By now, you may have noticed the mass circulation of a clip from Ruben Östlund's Force Majeure. A father Tomas (Johannes Bah Kuhnke) appears to flee immediately in the face of an avalanche, his selfish impulse leading him to abandon the rest of his family, including the very children who he told that the avalanche is "controlled." The very sudden escalation of the disaster and its icy comedic undertones—which makes the scene both repulsive and relatable—have turned the video into a viral meme.
Many, however, also seem confused as to whether or not the event is real. Some have offered psychological insights as to why the father's impulse may have kicked in during such a crisis, others argue that the parents should seriously consider getting a divorce. The question of reconciliation, of course, is the very epicenter of Force Majeure, which through Tomas's base response exposes to his family the contingencies and precarious foundation of familial loyalty and the artificiality of the roles that each member performs, stripped away by catastrophe.
The debate regarding the video's reality seems to have been catalyzed by the scene being uploaded by MUBI in its short length (on MUBI in the United Kingdom, the film is showing until June 13). The shortness recalls the brief several seconds-long videos of mundane but brutal events that are staged then spread across the web, like a scuffle in a store or a man whose kicking gets him into trouble with the police.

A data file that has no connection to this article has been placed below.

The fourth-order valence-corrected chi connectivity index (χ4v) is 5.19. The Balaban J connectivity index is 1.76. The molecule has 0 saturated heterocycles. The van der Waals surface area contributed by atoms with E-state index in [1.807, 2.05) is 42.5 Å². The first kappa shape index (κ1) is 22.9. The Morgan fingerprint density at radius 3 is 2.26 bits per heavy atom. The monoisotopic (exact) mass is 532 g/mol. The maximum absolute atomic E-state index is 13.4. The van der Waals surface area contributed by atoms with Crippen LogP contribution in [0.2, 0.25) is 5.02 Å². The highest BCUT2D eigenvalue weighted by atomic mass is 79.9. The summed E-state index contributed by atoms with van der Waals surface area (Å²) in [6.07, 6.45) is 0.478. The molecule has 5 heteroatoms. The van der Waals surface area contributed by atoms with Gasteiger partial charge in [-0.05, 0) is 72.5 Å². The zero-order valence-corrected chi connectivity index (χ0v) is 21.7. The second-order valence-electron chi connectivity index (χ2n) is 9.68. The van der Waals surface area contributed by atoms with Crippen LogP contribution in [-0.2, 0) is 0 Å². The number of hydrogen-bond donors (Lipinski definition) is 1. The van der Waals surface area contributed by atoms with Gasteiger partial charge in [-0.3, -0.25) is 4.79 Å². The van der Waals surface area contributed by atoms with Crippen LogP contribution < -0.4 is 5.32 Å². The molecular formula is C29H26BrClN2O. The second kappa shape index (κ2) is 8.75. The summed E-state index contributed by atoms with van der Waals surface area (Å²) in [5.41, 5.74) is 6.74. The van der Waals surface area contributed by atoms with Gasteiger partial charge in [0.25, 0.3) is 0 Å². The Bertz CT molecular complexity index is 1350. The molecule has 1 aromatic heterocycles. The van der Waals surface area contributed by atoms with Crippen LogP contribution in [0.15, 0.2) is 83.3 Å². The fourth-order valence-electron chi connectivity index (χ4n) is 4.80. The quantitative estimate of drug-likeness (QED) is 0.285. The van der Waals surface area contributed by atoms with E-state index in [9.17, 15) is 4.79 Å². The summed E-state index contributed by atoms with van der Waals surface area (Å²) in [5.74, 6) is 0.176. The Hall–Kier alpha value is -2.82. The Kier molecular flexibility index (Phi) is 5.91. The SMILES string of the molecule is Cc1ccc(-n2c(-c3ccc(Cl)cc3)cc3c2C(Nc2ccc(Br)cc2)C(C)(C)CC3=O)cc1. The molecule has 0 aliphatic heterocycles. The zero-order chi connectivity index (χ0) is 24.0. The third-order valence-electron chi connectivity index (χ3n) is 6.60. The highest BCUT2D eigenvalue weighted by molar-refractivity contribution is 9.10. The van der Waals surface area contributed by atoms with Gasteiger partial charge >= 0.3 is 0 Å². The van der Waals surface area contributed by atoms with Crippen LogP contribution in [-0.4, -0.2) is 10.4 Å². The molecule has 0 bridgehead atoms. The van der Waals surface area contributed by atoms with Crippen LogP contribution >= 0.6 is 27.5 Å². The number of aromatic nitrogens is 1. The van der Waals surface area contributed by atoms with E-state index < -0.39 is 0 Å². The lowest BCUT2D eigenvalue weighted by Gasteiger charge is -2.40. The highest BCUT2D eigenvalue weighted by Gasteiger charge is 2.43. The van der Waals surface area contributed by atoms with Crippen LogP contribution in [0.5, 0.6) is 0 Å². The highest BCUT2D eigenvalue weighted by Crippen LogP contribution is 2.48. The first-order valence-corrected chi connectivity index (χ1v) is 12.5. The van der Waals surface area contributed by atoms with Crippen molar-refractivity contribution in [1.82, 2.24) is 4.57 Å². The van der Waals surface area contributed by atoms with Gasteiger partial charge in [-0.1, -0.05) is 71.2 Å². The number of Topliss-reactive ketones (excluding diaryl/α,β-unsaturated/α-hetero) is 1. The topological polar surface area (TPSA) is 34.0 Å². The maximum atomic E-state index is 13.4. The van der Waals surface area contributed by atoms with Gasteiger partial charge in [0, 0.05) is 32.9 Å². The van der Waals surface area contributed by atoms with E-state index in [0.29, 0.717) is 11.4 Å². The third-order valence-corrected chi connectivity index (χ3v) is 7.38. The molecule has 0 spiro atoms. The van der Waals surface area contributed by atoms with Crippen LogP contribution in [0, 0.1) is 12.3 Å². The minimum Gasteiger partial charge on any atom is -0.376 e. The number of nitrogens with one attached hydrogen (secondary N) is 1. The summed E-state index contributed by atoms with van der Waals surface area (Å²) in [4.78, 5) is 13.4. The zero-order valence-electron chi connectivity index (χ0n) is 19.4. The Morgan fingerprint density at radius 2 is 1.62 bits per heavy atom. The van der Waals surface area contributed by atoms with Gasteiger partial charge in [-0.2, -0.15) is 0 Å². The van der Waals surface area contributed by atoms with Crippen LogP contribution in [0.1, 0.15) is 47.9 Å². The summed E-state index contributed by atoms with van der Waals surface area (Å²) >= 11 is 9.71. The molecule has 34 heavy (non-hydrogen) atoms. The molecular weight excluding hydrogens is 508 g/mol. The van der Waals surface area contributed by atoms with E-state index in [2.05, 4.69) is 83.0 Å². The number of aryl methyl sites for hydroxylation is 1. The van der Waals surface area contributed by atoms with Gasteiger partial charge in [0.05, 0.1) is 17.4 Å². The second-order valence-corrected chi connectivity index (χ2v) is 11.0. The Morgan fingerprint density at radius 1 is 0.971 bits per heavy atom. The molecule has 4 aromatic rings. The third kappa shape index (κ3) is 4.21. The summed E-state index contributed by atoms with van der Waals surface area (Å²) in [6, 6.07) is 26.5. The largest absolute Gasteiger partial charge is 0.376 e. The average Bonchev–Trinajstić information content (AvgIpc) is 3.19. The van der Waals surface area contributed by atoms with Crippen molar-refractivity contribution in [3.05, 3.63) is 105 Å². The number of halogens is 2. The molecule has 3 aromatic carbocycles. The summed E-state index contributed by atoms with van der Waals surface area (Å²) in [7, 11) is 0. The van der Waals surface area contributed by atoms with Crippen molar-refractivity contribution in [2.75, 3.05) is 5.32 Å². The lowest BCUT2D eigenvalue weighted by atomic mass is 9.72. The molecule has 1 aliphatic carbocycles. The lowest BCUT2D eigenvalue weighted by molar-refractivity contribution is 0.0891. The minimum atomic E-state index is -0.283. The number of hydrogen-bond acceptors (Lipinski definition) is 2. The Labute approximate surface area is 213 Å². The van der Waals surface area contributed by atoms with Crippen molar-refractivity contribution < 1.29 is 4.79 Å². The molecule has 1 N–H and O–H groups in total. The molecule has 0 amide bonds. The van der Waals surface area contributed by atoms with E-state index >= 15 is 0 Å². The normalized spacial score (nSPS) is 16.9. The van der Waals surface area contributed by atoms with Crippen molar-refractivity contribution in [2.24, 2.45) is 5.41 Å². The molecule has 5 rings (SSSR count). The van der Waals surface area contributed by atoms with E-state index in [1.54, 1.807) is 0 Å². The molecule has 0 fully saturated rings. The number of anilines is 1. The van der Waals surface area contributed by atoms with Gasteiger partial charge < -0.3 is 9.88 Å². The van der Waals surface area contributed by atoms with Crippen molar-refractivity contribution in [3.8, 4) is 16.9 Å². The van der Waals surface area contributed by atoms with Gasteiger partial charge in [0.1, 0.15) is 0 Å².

However, as a spectator, part of the perverse pleasure of these very short and very disconcerting clips (of films, or maybe these can be referred to as films themselves) is the uncertainty, the momentary suspension of both belief and disbelief. Following this is the exposure of perhaps a staging or some fabrication, when the dust settles; but there will always be that initial viewing of the avalanche and the father who ran away, in which the spectator attempts to piece together a truth (or an interpretation, such as "Me watching a bad situation and doing nothing till the final hour") based entirely on what can be perceived via the screen.
Though the actual impact of Orson Welles's 60-minute 1938 radio drama "The War of the Worlds" has been disputed over the years, PBS's documentary of its production emphasizes that the radio listeners were "convinced, if only briefly, [and] the nation [was] left to wonder how they possibly could have been so gullible." A few days have passed since Force Majeure crashed into the Internet at large, and with more time the veil will be further lifted, inviting even more cynicism about the stupidity of people or the pondering about how a "small arthouse film from 2014 gets new life as a meme." Or, you could watch the film in its entirety and see Östlund's assembly of fiction for yourself.